Genealogy in Time – Let’s Talk About Plagiarism!

I often think there is only so much you can write about Copyright and Genealogy, but every so often an issue arises that makes me reconsider.  Tonight I received my copy of Genealogy in Time Magazine, and the major topic was not copyright….but beyond… Plagiarism.   It is often hard to decide when we are just sharing facts that others reported first, and we might err in trying to pass on what seems to be important information……….BUT…….. it shouldn’t be hard to know that directly copying someone else’s words and neglecting to put them in quotes or in any other way attribute them to the source is a step beyond.

I highly recommend you check out  Let’s Talk About Plagiarism  on Genealogy in Time and let the conversation begin.  Every genealogist should think about the ethics of how they share what they find.

PS….while you are on the Genealogy in Time website be sure to look at the links to new records on the web.  I find at least one new resource in every newsletter I receive.

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1 Comment

Filed under Copyright, Ethics, Genealogy, Plagiarism

One response to “Genealogy in Time – Let’s Talk About Plagiarism!

  1. I have had my work copied and never given any credit. While I will admit that a little credit would be good for my ego it really does not matter to me. Perhaps because I do not mind getting the word out to people no matter how. Also I do not make any money from my writing or research. Here is something from Mark Twain on the subject.:

    “substantially all ideas are second-hand, consciously and unconsciously drawn from a million outside sources, and daily used by the garnerer with a pride and satisfaction born of the superstition that he originated them; whereas there is not a rag of originality about them anywhere except the little discoloration they get from his mental and moral calibre and his temperament, which is revealed in characteristics of phrasing. . . . It takes a thousand men to invent a telegraph, or a steam engine, or a phonograph, or a photograph, or a telephone, or any other Important thing– and the last man gets the credit and we forget the others. He added his little mite–that is all he did.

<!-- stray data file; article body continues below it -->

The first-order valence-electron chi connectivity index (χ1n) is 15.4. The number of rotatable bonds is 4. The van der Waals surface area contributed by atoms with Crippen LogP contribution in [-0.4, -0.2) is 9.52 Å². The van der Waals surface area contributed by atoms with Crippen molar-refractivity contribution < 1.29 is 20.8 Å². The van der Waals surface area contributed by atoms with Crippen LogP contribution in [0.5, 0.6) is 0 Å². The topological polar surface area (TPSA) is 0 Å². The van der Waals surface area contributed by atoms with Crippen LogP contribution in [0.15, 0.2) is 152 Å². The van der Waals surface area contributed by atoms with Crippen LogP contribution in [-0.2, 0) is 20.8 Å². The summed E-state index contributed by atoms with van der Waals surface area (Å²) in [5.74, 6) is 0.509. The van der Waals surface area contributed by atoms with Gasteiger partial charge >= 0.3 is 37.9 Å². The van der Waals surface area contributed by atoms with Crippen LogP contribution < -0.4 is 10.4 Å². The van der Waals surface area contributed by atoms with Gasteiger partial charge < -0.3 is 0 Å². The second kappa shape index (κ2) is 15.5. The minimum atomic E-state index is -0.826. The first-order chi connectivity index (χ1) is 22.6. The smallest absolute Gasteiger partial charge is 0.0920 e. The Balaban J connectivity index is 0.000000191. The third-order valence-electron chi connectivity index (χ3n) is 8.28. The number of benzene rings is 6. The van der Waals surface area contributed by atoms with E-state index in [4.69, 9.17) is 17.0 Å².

In 1868 I read Dr. Holmes’s poems, in the Sandwich Islands. A year and a half later I stole his dedication, without knowing it, and used it to dedicate my “Innocents Abroad” with. Ten years afterward I was talking with Dr. Holmes about it. He was not an ignorant ass–no, not he; . . . and so when I said, “I know now where I stole, but who did you steal it from?” he said, “I don’t remember; I only know I stole it from somebody, because I have never originated anything altogether myself, nor met anybody who had.”
    – Letter to Anne Macy. Reprinted in Anne Sullivan Macy, The Story Behind Helen Keller (Garden City, N.Y.: Doubleday, Doran, and Co., 1933), p.162.

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